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David Gordon

'Aristophanes in Birdonia'

by Juliet Neidish

January 14, 2006 -- Danspace, New York City

As a fan of David Gordon’s previous theater/dance work “The Chairs” (his version of Ionesco’s 1950s play), I was happy to be seated at Danspace in New York City awaiting his new production, “Aristophanes in Birdonia,” inspired by Aristophanes’ ancient Greek play, “The Birds.”  Arriving early afforded me the chance to enjoy the set, which was a kind of site specific, sculptural environment in its own right.  Metal folding chairs were placed either standing or lying on their sides around the periphery of the space, and small flat packages dotting the floor alluded to a circular pathway.  Most striking were the two stacks of metal chairs piled up every which way, reaching toward the ceiling, with a theater doorframe in between. 

A wonderfully uplifting and nostalgic medley of musical selections all referring to names of birds played as the audience was being seated.  Dispersed in between some of the song selections were sound-bites of recognizable voices from the U.S. administration.  These clips did not go unnoticed.  During a bit of Bush speak, a woman blurted out, “Do we have to listen to this?”  Chuckles followed.  This audience was ripe for political satire, and the promise of it seemed soon to come. 

Aristophanes’ play was a political satire as well as a comedic play on words and literary references.  Shortly into Gordon’s production it seemed that he would not approach his version from similar fronts but would transport the piece to a more contemporary setting.  The incredible, multi-talented Valda Setterfield was cast as Aristophanes.  She explained that a problem-ridden America was now renamed Hysterica and that two Hystericans named Stan and Ollie, distressed with the current state of their country, were to convince the bird species to allow them to design a new land in the skies which the birds would rule and to which Stan and Ollie could escape.  This narrative parallels Aristophanes’ basic story line.  All the performers used voice and movement.  The characters Stan, Ollie and Queen of the Birds, played respectively by Derek Lucci, Ken Marks, and Norma Fire, are all trained actors. The Bird Chorus, comprised of Karen Graham, Jonah Bokaer, Sam Johnson, and Kevin Williamson, were the designated dancers. 

Setterfield took us through an entertaining and clever tale as we watched Stan and Ollie win their plea and build their utopia.  Gordon succeeded in weaving in all manner of bird references as well as Greek double entendres throughout the piece.  He is skilled at keeping the stage moving and energized. The cast was top notch. It is always a gift to bear witness to the theatrical mastery and charm of Setterfield, whose role included ancient playwright, storyteller, augur, alter ego of the director, dancer and comedienne.  Unfortunately, despite the talented performers and their fine vaudevillian shtick, the piece itself did not seem to have a body.  It had an engaging build-up and a sudden, hasty denouement, ending with a recreation of the dances that had been threaded throughout the 60-minute piece.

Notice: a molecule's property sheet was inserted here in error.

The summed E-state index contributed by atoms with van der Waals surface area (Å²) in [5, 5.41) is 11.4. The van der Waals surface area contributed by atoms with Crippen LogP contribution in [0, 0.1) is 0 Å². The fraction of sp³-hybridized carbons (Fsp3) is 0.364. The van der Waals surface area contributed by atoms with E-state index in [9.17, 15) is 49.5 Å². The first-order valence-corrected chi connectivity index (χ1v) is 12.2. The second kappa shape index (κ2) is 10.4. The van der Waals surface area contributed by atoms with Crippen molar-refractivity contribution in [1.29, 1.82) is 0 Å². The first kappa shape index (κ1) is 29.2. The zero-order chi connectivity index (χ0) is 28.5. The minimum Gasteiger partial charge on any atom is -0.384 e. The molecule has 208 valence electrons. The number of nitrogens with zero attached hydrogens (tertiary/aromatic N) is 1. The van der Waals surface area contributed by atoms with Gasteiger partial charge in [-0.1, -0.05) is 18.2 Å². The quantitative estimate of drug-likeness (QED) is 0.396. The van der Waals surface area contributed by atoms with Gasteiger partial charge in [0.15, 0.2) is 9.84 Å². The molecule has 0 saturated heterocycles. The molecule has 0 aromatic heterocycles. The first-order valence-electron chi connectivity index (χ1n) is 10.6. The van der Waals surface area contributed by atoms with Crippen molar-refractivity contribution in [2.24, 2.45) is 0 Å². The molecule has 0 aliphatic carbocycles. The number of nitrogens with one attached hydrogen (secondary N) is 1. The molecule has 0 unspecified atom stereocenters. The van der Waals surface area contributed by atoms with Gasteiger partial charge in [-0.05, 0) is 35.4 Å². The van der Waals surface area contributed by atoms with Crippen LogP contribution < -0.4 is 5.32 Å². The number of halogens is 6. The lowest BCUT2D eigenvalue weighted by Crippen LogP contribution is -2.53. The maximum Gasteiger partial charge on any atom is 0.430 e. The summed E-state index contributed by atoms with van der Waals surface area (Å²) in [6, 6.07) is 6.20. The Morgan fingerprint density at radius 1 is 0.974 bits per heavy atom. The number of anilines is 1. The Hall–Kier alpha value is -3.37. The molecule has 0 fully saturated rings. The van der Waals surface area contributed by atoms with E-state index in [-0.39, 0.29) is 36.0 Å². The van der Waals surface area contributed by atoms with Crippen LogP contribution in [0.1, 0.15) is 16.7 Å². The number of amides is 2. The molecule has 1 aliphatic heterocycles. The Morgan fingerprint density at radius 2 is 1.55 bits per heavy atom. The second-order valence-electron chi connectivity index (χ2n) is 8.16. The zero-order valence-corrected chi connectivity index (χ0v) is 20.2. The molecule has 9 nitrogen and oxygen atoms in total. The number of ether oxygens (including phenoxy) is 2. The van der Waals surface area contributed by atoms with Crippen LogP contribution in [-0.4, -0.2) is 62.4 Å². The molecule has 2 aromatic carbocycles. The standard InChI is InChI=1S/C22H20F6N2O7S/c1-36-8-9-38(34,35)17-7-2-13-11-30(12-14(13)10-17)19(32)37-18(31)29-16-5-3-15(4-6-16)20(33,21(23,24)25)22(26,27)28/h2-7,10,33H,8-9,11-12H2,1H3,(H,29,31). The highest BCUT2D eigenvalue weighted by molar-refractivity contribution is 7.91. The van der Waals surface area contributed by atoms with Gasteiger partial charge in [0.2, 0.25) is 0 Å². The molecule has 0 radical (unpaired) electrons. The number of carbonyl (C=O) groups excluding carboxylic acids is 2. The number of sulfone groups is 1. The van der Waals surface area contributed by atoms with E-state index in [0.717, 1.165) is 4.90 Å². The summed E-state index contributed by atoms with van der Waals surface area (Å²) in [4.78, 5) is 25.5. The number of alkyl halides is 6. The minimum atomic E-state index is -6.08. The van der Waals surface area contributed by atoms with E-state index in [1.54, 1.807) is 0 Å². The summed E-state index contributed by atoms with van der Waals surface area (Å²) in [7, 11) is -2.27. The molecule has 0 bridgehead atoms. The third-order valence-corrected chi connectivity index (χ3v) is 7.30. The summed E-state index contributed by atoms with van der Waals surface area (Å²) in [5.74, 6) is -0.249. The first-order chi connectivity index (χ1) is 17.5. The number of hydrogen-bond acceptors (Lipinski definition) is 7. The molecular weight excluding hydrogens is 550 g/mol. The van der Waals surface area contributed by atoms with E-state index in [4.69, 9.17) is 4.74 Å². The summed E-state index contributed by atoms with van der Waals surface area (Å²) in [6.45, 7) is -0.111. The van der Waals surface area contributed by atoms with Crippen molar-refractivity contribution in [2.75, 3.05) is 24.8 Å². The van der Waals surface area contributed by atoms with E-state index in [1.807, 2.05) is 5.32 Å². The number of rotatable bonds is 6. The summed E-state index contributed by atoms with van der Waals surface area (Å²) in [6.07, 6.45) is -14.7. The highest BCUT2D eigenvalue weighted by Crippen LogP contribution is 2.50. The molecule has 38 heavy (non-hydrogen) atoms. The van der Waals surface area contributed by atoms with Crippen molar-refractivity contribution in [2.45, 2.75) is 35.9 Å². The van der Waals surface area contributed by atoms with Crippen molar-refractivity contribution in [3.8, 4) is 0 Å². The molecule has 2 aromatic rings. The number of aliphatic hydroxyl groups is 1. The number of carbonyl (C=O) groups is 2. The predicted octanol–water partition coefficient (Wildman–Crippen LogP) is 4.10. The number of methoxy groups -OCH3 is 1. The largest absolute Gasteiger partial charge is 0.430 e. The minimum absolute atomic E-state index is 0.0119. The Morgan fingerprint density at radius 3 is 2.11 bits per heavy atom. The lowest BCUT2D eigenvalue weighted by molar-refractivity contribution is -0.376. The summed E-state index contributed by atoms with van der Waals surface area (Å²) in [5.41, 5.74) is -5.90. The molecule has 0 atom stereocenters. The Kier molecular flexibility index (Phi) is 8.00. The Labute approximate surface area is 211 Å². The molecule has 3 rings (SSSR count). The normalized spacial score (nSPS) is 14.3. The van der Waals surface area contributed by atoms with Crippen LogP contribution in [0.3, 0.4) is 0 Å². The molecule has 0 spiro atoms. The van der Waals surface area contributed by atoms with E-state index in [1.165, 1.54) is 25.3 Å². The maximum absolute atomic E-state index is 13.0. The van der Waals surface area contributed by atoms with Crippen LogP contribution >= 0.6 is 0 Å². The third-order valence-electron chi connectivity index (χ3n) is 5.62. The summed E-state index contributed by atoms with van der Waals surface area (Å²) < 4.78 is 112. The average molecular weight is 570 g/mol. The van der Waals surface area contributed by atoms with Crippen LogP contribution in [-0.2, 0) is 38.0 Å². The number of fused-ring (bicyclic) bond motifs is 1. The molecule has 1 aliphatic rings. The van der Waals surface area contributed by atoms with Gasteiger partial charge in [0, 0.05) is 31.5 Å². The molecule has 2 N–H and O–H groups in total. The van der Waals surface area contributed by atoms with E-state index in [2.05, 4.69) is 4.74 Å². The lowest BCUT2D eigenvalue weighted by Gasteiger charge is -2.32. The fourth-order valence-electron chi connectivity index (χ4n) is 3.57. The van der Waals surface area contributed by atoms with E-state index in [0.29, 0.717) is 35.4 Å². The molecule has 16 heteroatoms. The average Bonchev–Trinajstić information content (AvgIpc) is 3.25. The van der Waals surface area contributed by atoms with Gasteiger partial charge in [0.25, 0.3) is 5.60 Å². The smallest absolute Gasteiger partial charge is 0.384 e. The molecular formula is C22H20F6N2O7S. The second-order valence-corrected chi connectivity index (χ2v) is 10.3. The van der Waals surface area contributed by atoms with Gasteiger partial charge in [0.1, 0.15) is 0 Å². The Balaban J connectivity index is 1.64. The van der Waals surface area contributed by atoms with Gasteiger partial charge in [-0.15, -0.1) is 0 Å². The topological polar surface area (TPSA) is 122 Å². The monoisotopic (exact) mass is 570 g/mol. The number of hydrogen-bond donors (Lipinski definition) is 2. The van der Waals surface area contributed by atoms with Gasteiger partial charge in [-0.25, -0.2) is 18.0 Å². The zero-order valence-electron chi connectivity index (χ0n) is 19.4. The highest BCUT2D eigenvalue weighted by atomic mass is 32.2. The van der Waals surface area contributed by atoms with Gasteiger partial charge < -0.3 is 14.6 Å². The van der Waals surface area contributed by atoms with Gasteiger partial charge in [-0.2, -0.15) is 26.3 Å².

Gordon diverged from Aristophanes’ ending and had Stan and Ollie discover that their new home had accrued all the negatives of their native one.  Homesick, they chose to leave Birdonia and return to Hysterica.  This ending seemed completely premature.  When all was said and done, there was no political satire to speak of.  Gordon missed his chance, or chose to recede from actually confronting the political issues to which he only alluded.  It was a shame because the piece was all set up to deliver, and the audience was all ready to receive. 

Another problem of the piece is a potential problem for this type of hybrid genre.  As I have noted, the theatrical basis or body of Gordon’s text was lacking, yet his dance aspect was not strong enough to make up for that weakness.   The choreography, though simplistic (diagonal chorus line of arabesques, and a big game of musical chairs), served to keep the stage alive.  However, it was ornamental rather than dramatic, which eventually rendered the dancing flat and seemingly repetitious.  Had the dancers been directed to be more individual, or actorly, they could have engaged more in the action of the play and perhaps added to what was missing textually.  The audience could have had a field day watching dancers being all manner of bird, or for that matter, bird-like political figures, reminiscent of contemporary political figures.  The possibilities are endless but they remained largely unrealized.  What was realized was an attractive frame for them.  I hope Gordon continues to work on calibrating the different disciplines at work in this piece so as to vivify his individualistic concept of performance.

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